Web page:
If anyone at the Hamilton had any reservations about how much petrol the legendary Wanda Jackson had left in the tank, those fears quickly went out the window with the first bluesy notes of her opening song, “Riot in Cell Block No. 9.” The diminutive 75-year-old “queen of rockabilly” with the honey-and-whisky-tinged growl sang about “serving time for armed robbery,” and it was easy to believe that’s exactly where she was during the titular jail fight. The rocking tune kicked off an raucous set of music that started great and somehow kept getting better.
She kept it rolling with “Rock Your Baby,” a hit from 1958, which Jackson told the enthusiastic crowd would be the start of a “musical journey through 58 years” of her career. The journey continued with 1956’s “I Gotta Know,” her second hit (after 1954’s “You Can’t Have My Love”) which reached #15 on the country charts. Her backing band, The In-Laws (more on them in a bit) performed the alternately rockabilly/honkytonk song brilliantly, as Jackson snapped her fingers through the frequent tempo changes. Jackson shrugged off the “rockabilly” label, however, noting that “they called it rockabilly - we just called it rock and roll.”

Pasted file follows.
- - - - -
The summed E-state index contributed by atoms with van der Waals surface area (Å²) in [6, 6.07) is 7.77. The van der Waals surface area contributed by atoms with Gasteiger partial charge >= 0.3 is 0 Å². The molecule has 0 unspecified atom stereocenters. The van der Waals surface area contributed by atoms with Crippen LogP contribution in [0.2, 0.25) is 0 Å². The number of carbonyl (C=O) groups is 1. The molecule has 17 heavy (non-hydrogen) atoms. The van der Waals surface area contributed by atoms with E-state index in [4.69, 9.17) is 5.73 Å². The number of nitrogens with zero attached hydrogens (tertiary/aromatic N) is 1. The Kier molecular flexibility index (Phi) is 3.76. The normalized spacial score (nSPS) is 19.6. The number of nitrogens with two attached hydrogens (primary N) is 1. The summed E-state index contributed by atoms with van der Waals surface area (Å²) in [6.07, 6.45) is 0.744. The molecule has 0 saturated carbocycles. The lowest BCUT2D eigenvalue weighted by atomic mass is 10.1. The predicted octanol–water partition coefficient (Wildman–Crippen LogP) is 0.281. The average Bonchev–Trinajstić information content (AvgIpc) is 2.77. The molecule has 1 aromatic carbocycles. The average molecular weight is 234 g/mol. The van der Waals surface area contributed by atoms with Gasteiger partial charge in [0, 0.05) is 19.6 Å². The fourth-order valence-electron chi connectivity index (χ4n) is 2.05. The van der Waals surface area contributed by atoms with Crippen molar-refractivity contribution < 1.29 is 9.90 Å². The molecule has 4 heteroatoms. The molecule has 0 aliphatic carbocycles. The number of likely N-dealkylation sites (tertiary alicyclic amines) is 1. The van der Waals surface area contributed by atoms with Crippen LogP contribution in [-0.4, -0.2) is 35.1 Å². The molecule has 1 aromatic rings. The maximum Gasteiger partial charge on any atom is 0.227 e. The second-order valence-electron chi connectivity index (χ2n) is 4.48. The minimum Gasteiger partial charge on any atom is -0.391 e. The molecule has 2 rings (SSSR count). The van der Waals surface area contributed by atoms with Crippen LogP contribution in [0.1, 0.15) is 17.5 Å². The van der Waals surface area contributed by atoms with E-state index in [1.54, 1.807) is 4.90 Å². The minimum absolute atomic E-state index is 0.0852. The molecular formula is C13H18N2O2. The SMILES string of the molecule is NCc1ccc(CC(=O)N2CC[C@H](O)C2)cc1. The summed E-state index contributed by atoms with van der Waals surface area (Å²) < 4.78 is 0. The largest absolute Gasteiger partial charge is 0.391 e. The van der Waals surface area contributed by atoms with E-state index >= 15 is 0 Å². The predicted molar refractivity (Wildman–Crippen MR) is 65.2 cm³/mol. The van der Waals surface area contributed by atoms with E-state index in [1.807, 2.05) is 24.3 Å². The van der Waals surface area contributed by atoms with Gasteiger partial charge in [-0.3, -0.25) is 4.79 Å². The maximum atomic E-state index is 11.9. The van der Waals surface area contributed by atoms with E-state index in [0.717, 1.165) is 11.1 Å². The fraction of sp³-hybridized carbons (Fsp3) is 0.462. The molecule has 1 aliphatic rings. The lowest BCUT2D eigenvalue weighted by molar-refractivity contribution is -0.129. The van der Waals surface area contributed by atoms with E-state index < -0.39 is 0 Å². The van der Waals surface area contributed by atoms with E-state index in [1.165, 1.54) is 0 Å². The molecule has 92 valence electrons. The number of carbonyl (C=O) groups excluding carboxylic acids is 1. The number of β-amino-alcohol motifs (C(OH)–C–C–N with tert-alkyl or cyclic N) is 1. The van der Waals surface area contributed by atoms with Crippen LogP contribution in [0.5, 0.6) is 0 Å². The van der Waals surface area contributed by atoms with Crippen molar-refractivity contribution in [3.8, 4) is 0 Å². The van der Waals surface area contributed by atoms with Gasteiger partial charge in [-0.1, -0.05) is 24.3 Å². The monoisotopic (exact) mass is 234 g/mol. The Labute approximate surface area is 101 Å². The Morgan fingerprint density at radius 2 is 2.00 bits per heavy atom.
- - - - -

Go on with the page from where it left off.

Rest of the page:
Proof of how far-reaching Jackson’s fanbase is was evident in her fourth song, the 1961 hit “Funnel of Love.” Jackson re-recorded the song in 2003 when she was joined by The Cramps, and the tune has been covered by the Meat Puppets, The Fall, and Mike Ness of Social Distortion. Jackson, however, proved that no one does it better than her.